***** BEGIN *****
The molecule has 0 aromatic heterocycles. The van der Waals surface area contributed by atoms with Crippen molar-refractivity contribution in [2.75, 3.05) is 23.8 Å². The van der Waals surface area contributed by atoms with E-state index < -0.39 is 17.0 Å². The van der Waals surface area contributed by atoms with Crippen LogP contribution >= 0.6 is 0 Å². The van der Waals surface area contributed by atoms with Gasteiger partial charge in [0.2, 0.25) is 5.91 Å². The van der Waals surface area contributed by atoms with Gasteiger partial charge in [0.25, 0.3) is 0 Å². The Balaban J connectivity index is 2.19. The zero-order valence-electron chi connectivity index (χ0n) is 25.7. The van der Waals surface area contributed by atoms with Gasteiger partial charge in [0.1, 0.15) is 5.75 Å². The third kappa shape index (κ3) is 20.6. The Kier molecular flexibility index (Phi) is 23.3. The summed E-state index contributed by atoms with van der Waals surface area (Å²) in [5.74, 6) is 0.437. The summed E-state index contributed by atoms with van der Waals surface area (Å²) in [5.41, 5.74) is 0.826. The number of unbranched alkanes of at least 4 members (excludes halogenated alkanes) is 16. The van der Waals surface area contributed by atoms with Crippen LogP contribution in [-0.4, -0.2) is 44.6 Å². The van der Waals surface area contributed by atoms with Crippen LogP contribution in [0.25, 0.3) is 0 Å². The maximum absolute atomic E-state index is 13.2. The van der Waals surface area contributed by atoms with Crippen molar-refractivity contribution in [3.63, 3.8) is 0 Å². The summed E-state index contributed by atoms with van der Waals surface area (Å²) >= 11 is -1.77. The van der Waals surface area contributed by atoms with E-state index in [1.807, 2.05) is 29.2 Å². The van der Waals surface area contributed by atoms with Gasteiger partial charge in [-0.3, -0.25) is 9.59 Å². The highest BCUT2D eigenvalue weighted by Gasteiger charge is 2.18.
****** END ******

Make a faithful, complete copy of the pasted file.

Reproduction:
The molecule has 0 aromatic heterocycles. The van der Waals surface area contributed by atoms with Crippen molar-refractivity contribution in [2.75, 3.05) is 23.8 Å². The van der Waals surface area contributed by atoms with E-state index < -0.39 is 17.0 Å². The van der Waals surface area contributed by atoms with Crippen LogP contribution >= 0.6 is 0 Å². The van der Waals surface area contributed by atoms with Gasteiger partial charge in [0.2, 0.25) is 5.91 Å². The van der Waals surface area contributed by atoms with Gasteiger partial charge in [0.25, 0.3) is 0 Å². The Balaban J connectivity index is 2.19. The zero-order valence-electron chi connectivity index (χ0n) is 25.7. The van der Waals surface area contributed by atoms with Gasteiger partial charge in [0.1, 0.15) is 5.75 Å². The third kappa shape index (κ3) is 20.6. The Kier molecular flexibility index (Phi) is 23.3. The summed E-state index contributed by atoms with van der Waals surface area (Å²) in [5.74, 6) is 0.437. The summed E-state index contributed by atoms with van der Waals surface area (Å²) in [5.41, 5.74) is 0.826. The number of unbranched alkanes of at least 4 members (excludes halogenated alkanes) is 16. The van der Waals surface area contributed by atoms with Crippen LogP contribution in [-0.4, -0.2) is 44.6 Å². The van der Waals surface area contributed by atoms with Crippen LogP contribution in [0.25, 0.3) is 0 Å². The maximum absolute atomic E-state index is 13.2. The van der Waals surface area contributed by atoms with Crippen molar-refractivity contribution in [3.63, 3.8) is 0 Å². The summed E-state index contributed by atoms with van der Waals surface area (Å²) >= 11 is -1.77. The van der Waals surface area contributed by atoms with E-state index in [1.807, 2.05) is 29.2 Å². The van der Waals surface area contributed by atoms with Gasteiger partial charge in [-0.3, -0.25) is 9.59 Å². The highest BCUT2D eigenvalue weighted by Gasteiger charge is 2.18.